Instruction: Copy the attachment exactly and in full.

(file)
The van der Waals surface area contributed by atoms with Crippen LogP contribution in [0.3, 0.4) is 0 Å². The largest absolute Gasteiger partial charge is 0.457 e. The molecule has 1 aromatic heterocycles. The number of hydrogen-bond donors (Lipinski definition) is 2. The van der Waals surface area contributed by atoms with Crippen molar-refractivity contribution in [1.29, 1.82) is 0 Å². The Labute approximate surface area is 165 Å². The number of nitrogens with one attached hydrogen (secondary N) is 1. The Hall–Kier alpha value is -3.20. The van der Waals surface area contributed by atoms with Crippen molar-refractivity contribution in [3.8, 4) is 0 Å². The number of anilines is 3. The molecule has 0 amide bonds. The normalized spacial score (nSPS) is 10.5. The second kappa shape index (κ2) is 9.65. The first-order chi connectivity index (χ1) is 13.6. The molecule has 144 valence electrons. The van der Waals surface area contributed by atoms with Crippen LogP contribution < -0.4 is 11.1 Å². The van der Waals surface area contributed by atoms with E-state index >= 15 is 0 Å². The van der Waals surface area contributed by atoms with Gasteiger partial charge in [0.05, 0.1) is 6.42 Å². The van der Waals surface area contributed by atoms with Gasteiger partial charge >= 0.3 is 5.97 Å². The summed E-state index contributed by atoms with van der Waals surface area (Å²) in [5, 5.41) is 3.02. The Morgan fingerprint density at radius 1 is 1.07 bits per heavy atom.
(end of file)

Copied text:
The van der Waals surface area contributed by atoms with Crippen LogP contribution in [0.3, 0.4) is 0 Å². The largest absolute Gasteiger partial charge is 0.457 e. The molecule has 1 aromatic heterocycles. The number of hydrogen-bond donors (Lipinski definition) is 2. The van der Waals surface area contributed by atoms with Crippen molar-refractivity contribution in [1.29, 1.82) is 0 Å². The Labute approximate surface area is 165 Å². The number of nitrogens with one attached hydrogen (secondary N) is 1. The Hall–Kier alpha value is -3.20. The van der Waals surface area contributed by atoms with Crippen molar-refractivity contribution in [3.8, 4) is 0 Å². The number of anilines is 3. The molecule has 0 amide bonds. The normalized spacial score (nSPS) is 10.5. The second kappa shape index (κ2) is 9.65. The first-order chi connectivity index (χ1) is 13.6. The molecule has 144 valence electrons. The van der Waals surface area contributed by atoms with Crippen LogP contribution < -0.4 is 11.1 Å². The van der Waals surface area contributed by atoms with E-state index >= 15 is 0 Å². The van der Waals surface area contributed by atoms with Gasteiger partial charge in [0.05, 0.1) is 6.42 Å². The van der Waals surface area contributed by atoms with Gasteiger partial charge >= 0.3 is 5.97 Å². The summed E-state index contributed by atoms with van der Waals surface area (Å²) in [5, 5.41) is 3.02. The Morgan fingerprint density at radius 1 is 1.07 bits per heavy atom.